No day is more important to the people of the Russian Federation and most other former Soviet republics than Victory Day, annually commemorated on 9 May. This day marks the victory of the Soviet Union over Nazi Germany and the final liberation of Europe from the fascist scourge. The Allies were many, but it was the Soviet Union and her people that bore the greatest brunt of the war. Nearly 27 million people, both soldiers and civilians, lost their lives from the beginning of Operation Barbarossa on 22 June, 1941 until Victory Day on 9 May, 1945. The Second World War had an unmistakable impact on Russian identity, the effects of which are still witnessed today in the nation’s contemporary foreign policy.
Victory Day is an event mixed between somberness and celebration. Because the Second World War affected every individual in the Soviet Union to some extent or another, the occasion has a solemn veil cast over it. It is a time to commemorate all of those who sacrificed or who underwent the ultimate sacrifice in order to defeat the greatest evil the world has ever known. This is perfectly epitomized by a new tradition that has recently surfaced in Russia, the Immortal Regiment. The descendants of Soviet servicemen march through the streets holding pictures of their forefathers who fought for their country’s freedom. Throughout this special day, woman give flowers to the veterans they encounter, and families carry around photo albums of their relatives who fought in the Great Patriotic War.
At the same time, however, because Russian civilization survived its existential onslaught and then went all the way on to Berlin to liberate the rest of Eastern and Southeastern Europe, the day is also one for joy and happiness. An outpouring of friendliness, community, and festive spirit takes hold of the country. From surviving the siege of Leningrad to reversing the course of the war in Stalingrad, there is a lot for Russians to be proud of. In Moscow, a grand military parade takes place in Red Square, where the newest military hardware is proudly put on display. Soviet and Russian flags are patriotically flown throughout the country, and Russians come from all over to gather in Moscow on this most special of days. Multigenerational households are out and about to join in the jubilation, and throughout the upcoming weekend, many of them visit the city’s numerous parks and have cookouts.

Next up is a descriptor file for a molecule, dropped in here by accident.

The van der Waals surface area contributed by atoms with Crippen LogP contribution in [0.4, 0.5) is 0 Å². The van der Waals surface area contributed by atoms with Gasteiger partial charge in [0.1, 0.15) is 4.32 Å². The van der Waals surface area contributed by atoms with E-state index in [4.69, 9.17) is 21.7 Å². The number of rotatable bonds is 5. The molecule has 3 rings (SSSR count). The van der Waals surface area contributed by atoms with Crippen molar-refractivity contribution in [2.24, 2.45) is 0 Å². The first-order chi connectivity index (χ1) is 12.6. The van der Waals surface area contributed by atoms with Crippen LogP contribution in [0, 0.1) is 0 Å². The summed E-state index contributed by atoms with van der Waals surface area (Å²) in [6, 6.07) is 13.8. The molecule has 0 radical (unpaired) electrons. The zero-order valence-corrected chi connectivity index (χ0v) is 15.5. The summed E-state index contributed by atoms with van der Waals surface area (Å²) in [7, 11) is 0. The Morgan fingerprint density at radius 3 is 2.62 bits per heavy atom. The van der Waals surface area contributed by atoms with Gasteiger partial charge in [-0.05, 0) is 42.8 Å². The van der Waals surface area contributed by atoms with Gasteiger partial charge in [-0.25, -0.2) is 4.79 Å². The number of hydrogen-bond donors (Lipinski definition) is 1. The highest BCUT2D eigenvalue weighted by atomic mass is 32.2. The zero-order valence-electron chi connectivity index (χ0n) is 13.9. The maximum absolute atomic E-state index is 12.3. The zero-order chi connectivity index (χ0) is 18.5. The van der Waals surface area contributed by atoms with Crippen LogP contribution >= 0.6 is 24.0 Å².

Victory Day and the entire World War II experience has thus become one of the defining moments of Russian civilization. Although the war was much more brief than the Tatar Yoke, the difference in years was more than made up for by the difference in sheer brutality and the rapidity of large-scale destruction and genocide. In this manner, Victory Day is something that is eternal to all members of Russian civilization, and its lessons live on to serve as a guide for the Russian state today.
The scale of suffering encountered during the war forever scarred the mentality of the Soviet and Russian people and has thus made them extremely averse to war. They know more than anyone else the horrors and ravages that war can bring to one’s homeland, and they therefore prefer peace to any type of conflict. This helps to explain why Russia is always opposed to the US and NATO’s campaigns of conquest and its all too reminiscent “Drang nach Osten”. Nonetheless, if war does come, the Russian people have proven their resolve to handle it and turn the tide, no matter how vicious and savage the enemy. This is a history lesson that the Ukrainian fascists would do well not to forget when dealing with the peaceful protesters in the eastern part of their country.